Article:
That’s not going to be a fix-all in terms of rooting out bad fee-charging McKenzie Friends, and it is notable that the CMA stressed the need for a ratings system to be ‘implemented thoughtfully’ – preferably with advice from regulators, but the MFM proposal is a start at least. Further, it shows some effort to engage with those (few) recommendations that have been made with a view to increasing the likelihood that litigants seeking the services of a fee-charging McKenzie will make positive and informed choices. The other recommendation that appears to be reflected in this initiative is the Legal Services Consumer Panel’s 2014 suggestion that fee-charging McKF’s should self-regulate. That, I suspect, is what underpins the presentation of a (very rudimentary and rather untidy) code of conduct and complaints procedure and perhaps also the planned training.
Fraser Matcham has taken much flak for his claim that the MFM will function as a ‘quasi regulator’. I don’t necessarily disagree with the anxieties about the potential for that claim to provide a cloak of respectability for services that are not regulated in any really meaningful sense. That said, it is hardly Fraser’s fault that self-regulation is thus far the only option available to fee-charging McKenzies who might welcome the development and imposition of objective standards and oversight. Worth noting here, is the prior existence of a self-regulatory body for fee-charging McKenzie Friends, i.e the Society of Professional McKenzie Friends (http://www.mckenziefriends.directory). The SPMF describes itself as ‘a self-regulatory body’. The language is slightly different but, to my mind, the terms ‘self-regulator’ and ‘quasi-regulator’ amount to much the same thing. Their value, of course is open to debate (here’s an essay title for somebody: ‘The terms self-regulator, quasi-regulator, and unregulated are distinctions without a difference. Discuss’). The point I want to make though is that, if when it was launched the SPMF’s efforts met with the same public opprobrium as the MFM did this week, I missed the furore. It’s possible that the apparent affiliation of two reputable Higher Education institutions with the MFM increased levels of surprise and concern so as to make this initiative more noteworthy. But those affiliations are precisely what could make the MFM – amateur though its website, materials and underpinning goals do indeed look at this stage – hold more promise than the SPMF. It would be a pity if the premature launch of the initiative overshadowed that.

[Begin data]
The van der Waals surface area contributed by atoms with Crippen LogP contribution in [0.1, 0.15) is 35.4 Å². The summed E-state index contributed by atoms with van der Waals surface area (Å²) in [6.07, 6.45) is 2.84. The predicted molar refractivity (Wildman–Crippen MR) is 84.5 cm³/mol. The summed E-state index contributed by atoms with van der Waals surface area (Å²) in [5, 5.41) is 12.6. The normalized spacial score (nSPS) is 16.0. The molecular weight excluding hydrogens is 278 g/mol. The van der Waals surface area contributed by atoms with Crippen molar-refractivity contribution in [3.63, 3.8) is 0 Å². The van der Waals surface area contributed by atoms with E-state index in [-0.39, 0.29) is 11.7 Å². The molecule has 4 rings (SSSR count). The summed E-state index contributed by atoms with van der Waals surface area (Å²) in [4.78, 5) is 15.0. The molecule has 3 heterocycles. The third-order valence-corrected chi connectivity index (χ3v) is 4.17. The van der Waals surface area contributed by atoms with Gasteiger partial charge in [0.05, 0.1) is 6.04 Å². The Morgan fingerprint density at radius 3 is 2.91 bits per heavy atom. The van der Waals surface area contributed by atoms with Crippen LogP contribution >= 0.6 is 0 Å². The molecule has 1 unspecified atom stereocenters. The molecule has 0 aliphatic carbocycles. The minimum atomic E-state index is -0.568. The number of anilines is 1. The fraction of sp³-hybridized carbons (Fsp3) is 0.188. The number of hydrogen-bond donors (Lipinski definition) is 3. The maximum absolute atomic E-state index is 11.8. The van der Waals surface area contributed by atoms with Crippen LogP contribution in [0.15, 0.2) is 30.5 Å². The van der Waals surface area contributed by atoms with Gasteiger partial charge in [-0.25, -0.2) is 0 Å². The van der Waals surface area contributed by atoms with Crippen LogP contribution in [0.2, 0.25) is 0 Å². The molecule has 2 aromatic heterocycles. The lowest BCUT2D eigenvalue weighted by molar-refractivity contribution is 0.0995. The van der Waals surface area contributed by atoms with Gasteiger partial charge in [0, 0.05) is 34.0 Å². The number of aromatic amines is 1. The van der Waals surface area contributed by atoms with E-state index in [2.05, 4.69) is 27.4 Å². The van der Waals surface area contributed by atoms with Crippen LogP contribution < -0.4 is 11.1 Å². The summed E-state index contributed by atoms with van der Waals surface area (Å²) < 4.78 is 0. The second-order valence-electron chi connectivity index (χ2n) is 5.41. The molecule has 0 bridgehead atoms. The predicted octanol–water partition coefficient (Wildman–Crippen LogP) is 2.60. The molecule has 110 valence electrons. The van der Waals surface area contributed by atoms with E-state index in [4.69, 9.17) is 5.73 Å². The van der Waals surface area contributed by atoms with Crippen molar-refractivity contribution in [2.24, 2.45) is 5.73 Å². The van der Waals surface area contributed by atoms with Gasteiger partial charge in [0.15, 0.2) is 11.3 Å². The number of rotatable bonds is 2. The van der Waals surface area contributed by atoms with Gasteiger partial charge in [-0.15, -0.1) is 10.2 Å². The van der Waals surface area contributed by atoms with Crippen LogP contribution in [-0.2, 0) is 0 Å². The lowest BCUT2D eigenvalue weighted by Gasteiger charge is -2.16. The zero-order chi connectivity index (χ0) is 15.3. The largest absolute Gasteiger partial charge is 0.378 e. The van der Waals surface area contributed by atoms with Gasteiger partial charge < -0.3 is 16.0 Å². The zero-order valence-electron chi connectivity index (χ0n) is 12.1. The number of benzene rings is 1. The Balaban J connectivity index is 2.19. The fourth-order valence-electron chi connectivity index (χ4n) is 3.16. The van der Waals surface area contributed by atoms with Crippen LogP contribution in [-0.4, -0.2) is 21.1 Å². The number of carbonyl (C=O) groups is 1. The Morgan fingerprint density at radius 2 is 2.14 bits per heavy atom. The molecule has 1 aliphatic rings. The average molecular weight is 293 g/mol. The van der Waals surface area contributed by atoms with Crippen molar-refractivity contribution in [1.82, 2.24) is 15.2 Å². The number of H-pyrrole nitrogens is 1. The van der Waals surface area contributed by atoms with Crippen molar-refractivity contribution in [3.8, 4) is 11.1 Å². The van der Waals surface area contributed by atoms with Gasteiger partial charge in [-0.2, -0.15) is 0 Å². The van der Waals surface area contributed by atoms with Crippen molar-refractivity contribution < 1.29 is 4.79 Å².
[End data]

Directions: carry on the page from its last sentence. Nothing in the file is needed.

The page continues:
Of course, viewed from another angle, all the questions about the value (or lack thereof) of attempts to construct pseudo regulatory structures for unregulated legal services point to the fundamental inadequacy of the underlying regulatory framework. It would be great to see as much criticism targeted at that as has been levied at this 19 year old student. Which brings me to the my second motivation for writing this blog. Like most academics, I teach as well as research. Consequently, I confess to harbouring pastoral instincts in relation to 19 year old undergraduate students and their work, instincts that have kicked in and incited sympathy and concern for Fraser Matcham, who has been publicly and mercilessly subjected to the ire of so many this week.